A couple of years ago, I had the opportunity to film an episode of “American Rifleman Television” at Nighthawk Custom’s shop in Berryville, Ark. There, seeing Nighthawk’s skilled gunsmiths turn over-sized blanks into hyper-accurate pistols, I finally decided I had to have one.

I poured over the options available on Nighthawk’s website and custom order form, and while I could have run up a tab on personalized features, I had seen firsthand that even “base model” pistols from high-end makers are truly custom grade. Therefore, I requested only one change to Nighthawk’s Falcon Commander model—an aluminum frame to shave a few ounces off the carry-friendly design. And just like that, plus a few months for delivery, I had acquired the most valuable and beloved gun in my collection. There was only one problem … I hardly ever shot it.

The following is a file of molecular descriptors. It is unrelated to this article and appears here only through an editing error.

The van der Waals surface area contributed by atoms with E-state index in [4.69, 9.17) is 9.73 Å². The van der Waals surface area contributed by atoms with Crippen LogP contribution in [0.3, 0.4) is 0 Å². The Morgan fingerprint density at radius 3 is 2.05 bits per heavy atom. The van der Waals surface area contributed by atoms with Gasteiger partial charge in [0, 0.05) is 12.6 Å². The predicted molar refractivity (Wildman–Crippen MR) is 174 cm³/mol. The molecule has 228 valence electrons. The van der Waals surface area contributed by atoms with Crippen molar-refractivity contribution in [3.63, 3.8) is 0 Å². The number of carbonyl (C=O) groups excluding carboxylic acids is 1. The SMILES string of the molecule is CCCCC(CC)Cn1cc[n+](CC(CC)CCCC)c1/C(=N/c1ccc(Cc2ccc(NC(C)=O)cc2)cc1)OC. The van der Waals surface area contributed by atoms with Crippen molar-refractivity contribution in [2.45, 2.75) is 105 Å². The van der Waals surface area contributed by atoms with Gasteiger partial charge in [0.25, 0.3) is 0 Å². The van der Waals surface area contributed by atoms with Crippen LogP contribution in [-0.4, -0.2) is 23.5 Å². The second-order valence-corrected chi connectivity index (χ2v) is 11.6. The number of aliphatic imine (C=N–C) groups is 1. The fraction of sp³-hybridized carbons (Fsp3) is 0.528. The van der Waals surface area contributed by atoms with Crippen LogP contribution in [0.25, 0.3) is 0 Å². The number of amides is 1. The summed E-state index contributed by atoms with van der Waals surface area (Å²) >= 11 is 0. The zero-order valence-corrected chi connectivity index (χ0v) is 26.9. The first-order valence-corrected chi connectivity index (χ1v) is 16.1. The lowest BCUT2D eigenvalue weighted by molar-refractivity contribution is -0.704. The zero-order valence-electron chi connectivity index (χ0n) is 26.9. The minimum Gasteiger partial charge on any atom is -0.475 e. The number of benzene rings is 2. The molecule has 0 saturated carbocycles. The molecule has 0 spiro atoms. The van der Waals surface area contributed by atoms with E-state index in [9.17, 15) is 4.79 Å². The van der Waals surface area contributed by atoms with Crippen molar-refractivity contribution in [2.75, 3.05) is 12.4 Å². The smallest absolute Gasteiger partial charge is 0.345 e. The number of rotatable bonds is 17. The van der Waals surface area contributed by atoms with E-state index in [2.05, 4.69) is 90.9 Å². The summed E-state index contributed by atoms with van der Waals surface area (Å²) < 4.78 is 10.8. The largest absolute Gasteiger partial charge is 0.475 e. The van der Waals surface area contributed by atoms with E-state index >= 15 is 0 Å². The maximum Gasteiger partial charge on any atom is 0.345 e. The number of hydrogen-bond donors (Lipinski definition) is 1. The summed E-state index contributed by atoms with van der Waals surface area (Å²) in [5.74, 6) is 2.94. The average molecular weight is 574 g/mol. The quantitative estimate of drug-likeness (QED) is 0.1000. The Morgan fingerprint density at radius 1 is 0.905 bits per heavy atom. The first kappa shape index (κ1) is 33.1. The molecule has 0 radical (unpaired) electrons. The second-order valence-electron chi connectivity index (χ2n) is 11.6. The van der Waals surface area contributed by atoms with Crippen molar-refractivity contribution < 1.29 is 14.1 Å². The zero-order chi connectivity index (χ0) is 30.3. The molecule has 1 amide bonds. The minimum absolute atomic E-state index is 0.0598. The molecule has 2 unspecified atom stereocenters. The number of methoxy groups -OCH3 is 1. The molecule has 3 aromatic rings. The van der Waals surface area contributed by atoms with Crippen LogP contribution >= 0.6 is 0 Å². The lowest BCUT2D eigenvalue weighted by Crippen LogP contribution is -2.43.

Currently, I’ve owned the pistol for more than two years. And before today, I’d only taken it to the range a handful of times, and would only shoot a few boxes of ammo through it. The gun was never meant to be a “safe queen,” but I certainly wasn’t using it as I’d envisioned. My cautious handling was compounded by the fact that, when I did take it out, I was not overly enthused while shooting it. Don’t misunderstand, the accuracy was always exceptional, but the gun seemed to be so tightly fit that it never achieved the silky smooth, rhythmic function that I had long dreamed of.